Clearly UT’s struggle to deliver a first-class MBA program despite financial constraints has paid off. The most recent Business Week survey ranked UT-Austin two spots higher than its previous ranking of twentieth. UT-Austin also came in eighteenth on U.S. News and World Report’s latest ranking, tying with Pittsburgh’s Carnegie Mellon University. “Quite frankly, we’re a fall-back school for a lot of people who apply to Stanford, Wharton, Harvard, and Northwestern,” says May. “On the other hand, we’re a lot of people’s first choice.” That’s not surprising when you look at the pay packages UT-Austin students command. Salaries for its MBA graduates have risen dramatically in the nineties: In 1998 they averaged $71,000 a year, versus just $41,000 in 1989. Twenty-two percent of the members of the class of 1998 took consulting jobs with an average salary of $84,636 plus an average bonus of nearly $19,500.

Fans of UT-Austin also point to its innovative curriculum. In 1997 Computerworld ranked the school’s Techno MBA program—a study of business technology and its relationship to management—second in the nation (the Sloan School of Management at the Massachusetts Institute of Technology was first). Thanks to lucrative corporate partnerships and private support, UT-Austin has plenty of cutting-edge technology, including a large Windows NT lab and the EDS Financial Trading and Technology Center, a scaled-down version of the famous Salomon Brothers trading room. Strong ties to Austin’s high-tech communities—including its relationship with the Austin Technology Incubator and the IC2 Institute, founded by one of the B school’s former deans, George Kozmetsky—have made UT-Austin a hotbed of entrepreneurship. Its annual Moot Corp Business Plan Competition draws MBAs from the world’s best schools to Austin to compete for venture capital. Meanwhile, students can opt for the Spanish-language track, a three-course language sequence for MBAs followed by the possibility of internships or study in Mexico, Venezuela, Chile, Brazil, or Peru. UT-Austin’s close ties with Monterrey Tech, Mexico’s highly regarded business school, is part of its growing focus on Latin America.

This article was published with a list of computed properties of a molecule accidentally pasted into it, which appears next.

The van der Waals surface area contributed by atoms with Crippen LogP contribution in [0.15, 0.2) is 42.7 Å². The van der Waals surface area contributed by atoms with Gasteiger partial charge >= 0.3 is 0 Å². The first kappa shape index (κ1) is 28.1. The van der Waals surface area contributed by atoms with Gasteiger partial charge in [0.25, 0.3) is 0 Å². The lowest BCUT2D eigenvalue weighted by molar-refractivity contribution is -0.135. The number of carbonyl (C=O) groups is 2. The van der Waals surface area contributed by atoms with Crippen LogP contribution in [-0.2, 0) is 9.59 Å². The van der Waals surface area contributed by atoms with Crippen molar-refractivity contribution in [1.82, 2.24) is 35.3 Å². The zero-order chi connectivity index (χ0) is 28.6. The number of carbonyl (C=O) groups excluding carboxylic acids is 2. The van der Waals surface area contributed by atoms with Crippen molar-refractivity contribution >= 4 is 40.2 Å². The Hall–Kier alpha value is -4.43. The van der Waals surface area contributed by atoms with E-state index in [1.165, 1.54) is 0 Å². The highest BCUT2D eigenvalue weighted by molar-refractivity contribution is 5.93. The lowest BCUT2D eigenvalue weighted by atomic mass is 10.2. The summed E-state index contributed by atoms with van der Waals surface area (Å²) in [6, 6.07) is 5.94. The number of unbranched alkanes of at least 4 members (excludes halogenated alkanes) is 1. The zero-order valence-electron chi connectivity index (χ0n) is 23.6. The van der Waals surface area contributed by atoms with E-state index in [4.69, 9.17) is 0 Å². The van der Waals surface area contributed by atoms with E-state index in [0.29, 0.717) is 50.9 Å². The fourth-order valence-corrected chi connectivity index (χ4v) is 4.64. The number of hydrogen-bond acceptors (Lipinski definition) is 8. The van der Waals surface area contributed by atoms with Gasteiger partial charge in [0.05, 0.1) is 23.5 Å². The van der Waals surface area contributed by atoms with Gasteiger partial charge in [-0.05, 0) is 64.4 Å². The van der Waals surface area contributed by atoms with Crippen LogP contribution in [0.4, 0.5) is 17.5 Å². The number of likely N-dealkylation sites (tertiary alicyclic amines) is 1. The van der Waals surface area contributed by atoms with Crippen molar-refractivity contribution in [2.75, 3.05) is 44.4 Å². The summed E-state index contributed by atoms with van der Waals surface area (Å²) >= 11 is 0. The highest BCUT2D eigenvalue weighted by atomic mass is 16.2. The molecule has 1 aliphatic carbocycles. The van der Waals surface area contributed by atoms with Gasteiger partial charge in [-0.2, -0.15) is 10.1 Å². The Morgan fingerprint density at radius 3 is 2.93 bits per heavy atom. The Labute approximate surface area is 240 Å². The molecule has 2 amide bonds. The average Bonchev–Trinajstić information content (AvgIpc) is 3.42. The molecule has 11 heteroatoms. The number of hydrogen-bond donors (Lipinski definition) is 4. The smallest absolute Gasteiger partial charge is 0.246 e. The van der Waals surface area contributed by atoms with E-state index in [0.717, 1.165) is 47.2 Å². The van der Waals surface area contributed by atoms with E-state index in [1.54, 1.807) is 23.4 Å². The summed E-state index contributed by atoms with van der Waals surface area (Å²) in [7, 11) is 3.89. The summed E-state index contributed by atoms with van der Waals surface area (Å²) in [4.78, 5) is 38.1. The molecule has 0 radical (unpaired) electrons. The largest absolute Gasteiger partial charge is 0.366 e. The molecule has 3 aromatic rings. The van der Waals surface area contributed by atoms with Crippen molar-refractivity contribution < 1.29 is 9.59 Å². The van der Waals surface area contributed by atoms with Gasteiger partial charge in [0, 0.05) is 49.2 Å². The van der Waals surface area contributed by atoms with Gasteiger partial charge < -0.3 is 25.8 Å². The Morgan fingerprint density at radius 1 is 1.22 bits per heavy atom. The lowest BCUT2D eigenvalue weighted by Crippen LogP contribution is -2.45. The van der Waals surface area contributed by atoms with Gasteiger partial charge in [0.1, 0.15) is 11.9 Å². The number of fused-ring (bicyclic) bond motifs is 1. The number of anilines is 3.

Now that UT-Austin has shored up its position among the nation’s elite, it’s making the most of its bragging rights. But don’t look for the school to rest on its laurels. “You can make vast improvements in your school,” May says, “but if everybody else makes more, you’re still in the dumpster.”

2. Rice University
Jesse H. Jones Graduate School of Management

P.O. Box 1892
Houston, Texas 77251-1892, MS 531
E-mail address: [email protected]
Web address: www.rice.edu/jgs

Class of 2000
Enrollment: 132
Average undergraduate GPA: 3.2
Average GMAT: 632
Average age: 28
Average years of work experience: 5
Percentage of applicants accepted: 49
Annual tuition: $17,000

Class of 1998
Average starting base salary: $67,000
Average number of job offers: 3